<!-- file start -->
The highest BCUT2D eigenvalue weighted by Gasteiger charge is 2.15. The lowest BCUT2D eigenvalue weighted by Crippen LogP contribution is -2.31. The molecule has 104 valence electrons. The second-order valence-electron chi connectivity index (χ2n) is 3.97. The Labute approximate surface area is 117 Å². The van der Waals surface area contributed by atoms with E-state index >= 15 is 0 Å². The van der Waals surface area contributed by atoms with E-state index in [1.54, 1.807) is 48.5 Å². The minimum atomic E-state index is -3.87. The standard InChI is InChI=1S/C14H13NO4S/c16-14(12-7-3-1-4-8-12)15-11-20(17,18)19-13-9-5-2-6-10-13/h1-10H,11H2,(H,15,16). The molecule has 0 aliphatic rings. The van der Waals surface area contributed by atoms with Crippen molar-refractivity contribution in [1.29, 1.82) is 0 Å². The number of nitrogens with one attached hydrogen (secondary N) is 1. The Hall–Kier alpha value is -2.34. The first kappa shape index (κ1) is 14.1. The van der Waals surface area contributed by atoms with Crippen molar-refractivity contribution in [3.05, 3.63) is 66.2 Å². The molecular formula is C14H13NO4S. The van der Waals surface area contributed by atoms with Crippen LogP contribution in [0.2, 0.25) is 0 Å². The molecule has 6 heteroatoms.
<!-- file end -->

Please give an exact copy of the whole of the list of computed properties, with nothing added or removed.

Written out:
The highest BCUT2D eigenvalue weighted by Gasteiger charge is 2.15. The lowest BCUT2D eigenvalue weighted by Crippen LogP contribution is -2.31. The molecule has 104 valence electrons. The second-order valence-electron chi connectivity index (χ2n) is 3.97. The Labute approximate surface area is 117 Å². The van der Waals surface area contributed by atoms with E-state index >= 15 is 0 Å². The van der Waals surface area contributed by atoms with E-state index in [1.54, 1.807) is 48.5 Å². The minimum atomic E-state index is -3.87. The standard InChI is InChI=1S/C14H13NO4S/c16-14(12-7-3-1-4-8-12)15-11-20(17,18)19-13-9-5-2-6-10-13/h1-10H,11H2,(H,15,16). The molecule has 0 aliphatic rings. The van der Waals surface area contributed by atoms with Crippen molar-refractivity contribution in [1.29, 1.82) is 0 Å². The number of nitrogens with one attached hydrogen (secondary N) is 1. The Hall–Kier alpha value is -2.34. The first kappa shape index (κ1) is 14.1. The van der Waals surface area contributed by atoms with Crippen molar-refractivity contribution in [3.05, 3.63) is 66.2 Å². The molecular formula is C14H13NO4S. The van der Waals surface area contributed by atoms with Crippen LogP contribution in [0.2, 0.25) is 0 Å². The molecule has 6 heteroatoms.